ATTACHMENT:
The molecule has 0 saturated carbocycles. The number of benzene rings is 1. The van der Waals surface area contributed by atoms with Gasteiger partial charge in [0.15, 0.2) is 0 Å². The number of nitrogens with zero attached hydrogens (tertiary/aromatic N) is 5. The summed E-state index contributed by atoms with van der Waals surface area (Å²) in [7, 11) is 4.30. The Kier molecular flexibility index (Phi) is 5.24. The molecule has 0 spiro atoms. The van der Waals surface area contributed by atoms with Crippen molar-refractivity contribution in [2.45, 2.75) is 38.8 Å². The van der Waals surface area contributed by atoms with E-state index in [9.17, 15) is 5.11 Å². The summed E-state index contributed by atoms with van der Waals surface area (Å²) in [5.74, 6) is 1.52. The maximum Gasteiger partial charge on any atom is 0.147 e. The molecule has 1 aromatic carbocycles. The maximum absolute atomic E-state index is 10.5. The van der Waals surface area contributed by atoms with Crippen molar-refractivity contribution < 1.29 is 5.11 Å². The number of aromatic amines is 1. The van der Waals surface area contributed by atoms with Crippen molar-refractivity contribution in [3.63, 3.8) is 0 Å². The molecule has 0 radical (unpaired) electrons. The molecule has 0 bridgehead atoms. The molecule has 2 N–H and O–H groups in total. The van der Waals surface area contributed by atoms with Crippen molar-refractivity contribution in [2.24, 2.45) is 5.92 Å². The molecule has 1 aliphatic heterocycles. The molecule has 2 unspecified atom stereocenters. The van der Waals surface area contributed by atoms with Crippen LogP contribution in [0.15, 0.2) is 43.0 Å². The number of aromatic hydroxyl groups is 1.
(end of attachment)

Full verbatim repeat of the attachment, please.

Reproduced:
The molecule has 0 saturated carbocycles. The number of benzene rings is 1. The van der Waals surface area contributed by atoms with Gasteiger partial charge in [0.15, 0.2) is 0 Å². The number of nitrogens with zero attached hydrogens (tertiary/aromatic N) is 5. The summed E-state index contributed by atoms with van der Waals surface area (Å²) in [7, 11) is 4.30. The Kier molecular flexibility index (Phi) is 5.24. The molecule has 0 spiro atoms. The van der Waals surface area contributed by atoms with Crippen molar-refractivity contribution in [2.45, 2.75) is 38.8 Å². The van der Waals surface area contributed by atoms with E-state index in [9.17, 15) is 5.11 Å². The summed E-state index contributed by atoms with van der Waals surface area (Å²) in [5.74, 6) is 1.52. The maximum Gasteiger partial charge on any atom is 0.147 e. The molecule has 1 aromatic carbocycles. The maximum absolute atomic E-state index is 10.5. The van der Waals surface area contributed by atoms with Crippen molar-refractivity contribution < 1.29 is 5.11 Å². The number of aromatic amines is 1. The van der Waals surface area contributed by atoms with Crippen molar-refractivity contribution in [3.63, 3.8) is 0 Å². The molecule has 0 radical (unpaired) electrons. The molecule has 0 bridgehead atoms. The molecule has 2 N–H and O–H groups in total. The van der Waals surface area contributed by atoms with Crippen molar-refractivity contribution in [2.24, 2.45) is 5.92 Å². The molecule has 1 aliphatic heterocycles. The molecule has 2 unspecified atom stereocenters. The van der Waals surface area contributed by atoms with Crippen LogP contribution in [0.15, 0.2) is 43.0 Å². The number of aromatic hydroxyl groups is 1.